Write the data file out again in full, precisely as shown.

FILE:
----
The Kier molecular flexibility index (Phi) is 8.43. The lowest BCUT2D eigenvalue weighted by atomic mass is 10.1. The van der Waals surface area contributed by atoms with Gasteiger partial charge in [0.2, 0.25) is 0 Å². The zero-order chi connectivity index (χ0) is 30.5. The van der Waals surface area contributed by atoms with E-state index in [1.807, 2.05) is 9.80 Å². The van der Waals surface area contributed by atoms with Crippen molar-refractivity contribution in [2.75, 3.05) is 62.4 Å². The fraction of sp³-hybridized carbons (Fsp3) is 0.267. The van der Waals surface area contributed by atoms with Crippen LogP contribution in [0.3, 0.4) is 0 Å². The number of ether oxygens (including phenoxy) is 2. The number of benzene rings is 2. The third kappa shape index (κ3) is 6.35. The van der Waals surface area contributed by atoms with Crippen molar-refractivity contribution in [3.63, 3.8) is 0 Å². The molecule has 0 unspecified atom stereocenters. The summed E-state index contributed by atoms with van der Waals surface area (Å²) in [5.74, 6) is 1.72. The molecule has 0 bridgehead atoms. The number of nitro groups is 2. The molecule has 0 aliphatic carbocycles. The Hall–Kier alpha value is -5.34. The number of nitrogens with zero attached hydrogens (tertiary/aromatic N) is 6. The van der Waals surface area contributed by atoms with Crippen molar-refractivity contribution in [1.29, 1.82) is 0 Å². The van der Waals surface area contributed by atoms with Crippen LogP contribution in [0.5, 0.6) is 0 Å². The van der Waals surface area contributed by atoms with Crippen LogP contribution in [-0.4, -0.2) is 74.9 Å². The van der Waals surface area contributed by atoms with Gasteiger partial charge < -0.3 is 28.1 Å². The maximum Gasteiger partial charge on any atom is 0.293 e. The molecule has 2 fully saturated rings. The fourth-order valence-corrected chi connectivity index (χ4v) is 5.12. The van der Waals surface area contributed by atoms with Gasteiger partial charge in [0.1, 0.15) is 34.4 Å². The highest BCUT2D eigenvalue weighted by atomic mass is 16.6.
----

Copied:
The Kier molecular flexibility index (Phi) is 8.43. The lowest BCUT2D eigenvalue weighted by atomic mass is 10.1. The van der Waals surface area contributed by atoms with Gasteiger partial charge in [0.2, 0.25) is 0 Å². The zero-order chi connectivity index (χ0) is 30.5. The van der Waals surface area contributed by atoms with E-state index in [1.807, 2.05) is 9.80 Å². The van der Waals surface area contributed by atoms with Crippen molar-refractivity contribution in [2.75, 3.05) is 62.4 Å². The fraction of sp³-hybridized carbons (Fsp3) is 0.267. The van der Waals surface area contributed by atoms with Crippen LogP contribution in [0.3, 0.4) is 0 Å². The number of ether oxygens (including phenoxy) is 2. The number of benzene rings is 2. The third kappa shape index (κ3) is 6.35. The van der Waals surface area contributed by atoms with Crippen molar-refractivity contribution in [3.63, 3.8) is 0 Å². The molecule has 0 unspecified atom stereocenters. The summed E-state index contributed by atoms with van der Waals surface area (Å²) in [5.74, 6) is 1.72. The molecule has 0 bridgehead atoms. The number of nitro groups is 2. The molecule has 0 aliphatic carbocycles. The Hall–Kier alpha value is -5.34. The number of nitrogens with zero attached hydrogens (tertiary/aromatic N) is 6. The van der Waals surface area contributed by atoms with Crippen molar-refractivity contribution in [1.29, 1.82) is 0 Å². The van der Waals surface area contributed by atoms with Crippen LogP contribution in [0.5, 0.6) is 0 Å². The van der Waals surface area contributed by atoms with Crippen LogP contribution in [-0.4, -0.2) is 74.9 Å². The van der Waals surface area contributed by atoms with Gasteiger partial charge < -0.3 is 28.1 Å². The maximum Gasteiger partial charge on any atom is 0.293 e. The molecule has 2 fully saturated rings. The fourth-order valence-corrected chi connectivity index (χ4v) is 5.12. The van der Waals surface area contributed by atoms with Gasteiger partial charge in [0.1, 0.15) is 34.4 Å². The highest BCUT2D eigenvalue weighted by atomic mass is 16.6.